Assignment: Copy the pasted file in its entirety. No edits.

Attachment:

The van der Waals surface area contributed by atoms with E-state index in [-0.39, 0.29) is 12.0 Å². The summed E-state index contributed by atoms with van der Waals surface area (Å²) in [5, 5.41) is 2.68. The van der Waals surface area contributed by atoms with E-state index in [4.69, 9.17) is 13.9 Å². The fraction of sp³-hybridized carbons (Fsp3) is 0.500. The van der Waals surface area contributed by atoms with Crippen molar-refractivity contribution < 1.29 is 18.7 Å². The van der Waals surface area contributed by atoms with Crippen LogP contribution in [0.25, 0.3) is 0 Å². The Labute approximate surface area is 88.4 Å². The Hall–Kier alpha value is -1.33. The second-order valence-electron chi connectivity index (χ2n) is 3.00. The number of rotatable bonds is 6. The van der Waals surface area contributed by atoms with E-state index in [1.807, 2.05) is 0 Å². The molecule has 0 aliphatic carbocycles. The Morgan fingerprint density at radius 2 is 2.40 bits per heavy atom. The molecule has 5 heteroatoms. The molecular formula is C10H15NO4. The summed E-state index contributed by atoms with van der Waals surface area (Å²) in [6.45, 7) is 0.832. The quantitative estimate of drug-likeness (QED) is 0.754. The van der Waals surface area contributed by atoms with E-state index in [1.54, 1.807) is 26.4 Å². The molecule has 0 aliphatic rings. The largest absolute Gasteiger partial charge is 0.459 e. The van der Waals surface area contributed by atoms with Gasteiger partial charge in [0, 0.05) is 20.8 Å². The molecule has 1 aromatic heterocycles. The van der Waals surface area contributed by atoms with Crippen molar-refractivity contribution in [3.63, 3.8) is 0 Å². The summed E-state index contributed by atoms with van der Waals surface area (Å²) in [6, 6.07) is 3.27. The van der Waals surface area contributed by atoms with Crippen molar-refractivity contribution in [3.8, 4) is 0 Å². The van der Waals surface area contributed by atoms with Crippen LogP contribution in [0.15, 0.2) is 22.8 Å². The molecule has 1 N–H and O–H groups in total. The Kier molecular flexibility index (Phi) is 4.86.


The van der Waals surface area contributed by atoms with E-state index in [-0.39, 0.29) is 12.0 Å². The summed E-state index contributed by atoms with van der Waals surface area (Å²) in [5, 5.41) is 2.68. The van der Waals surface area contributed by atoms with E-state index in [4.69, 9.17) is 13.9 Å². The fraction of sp³-hybridized carbons (Fsp3) is 0.500. The van der Waals surface area contributed by atoms with Crippen molar-refractivity contribution < 1.29 is 18.7 Å². The van der Waals surface area contributed by atoms with Crippen LogP contribution in [0.25, 0.3) is 0 Å². The Labute approximate surface area is 88.4 Å². The Hall–Kier alpha value is -1.33. The second-order valence-electron chi connectivity index (χ2n) is 3.00. The number of rotatable bonds is 6. The van der Waals surface area contributed by atoms with E-state index in [1.807, 2.05) is 0 Å². The molecule has 0 aliphatic carbocycles. The Morgan fingerprint density at radius 2 is 2.40 bits per heavy atom. The molecule has 5 heteroatoms. The molecular formula is C10H15NO4. The summed E-state index contributed by atoms with van der Waals surface area (Å²) in [6.45, 7) is 0.832. The quantitative estimate of drug-likeness (QED) is 0.754. The van der Waals surface area contributed by atoms with E-state index in [1.54, 1.807) is 26.4 Å². The molecule has 0 aliphatic rings. The largest absolute Gasteiger partial charge is 0.459 e. The van der Waals surface area contributed by atoms with Gasteiger partial charge in [0, 0.05) is 20.8 Å². The molecule has 1 aromatic heterocycles. The van der Waals surface area contributed by atoms with Crippen molar-refractivity contribution in [3.63, 3.8) is 0 Å². The summed E-state index contributed by atoms with van der Waals surface area (Å²) in [6, 6.07) is 3.27. The van der Waals surface area contributed by atoms with Crippen molar-refractivity contribution in [3.8, 4) is 0 Å². The van der Waals surface area contributed by atoms with Crippen LogP contribution in [0.15, 0.2) is 22.8 Å². The molecule has 1 N–H and O–H groups in total. The Kier molecular flexibility index (Phi) is 4.86.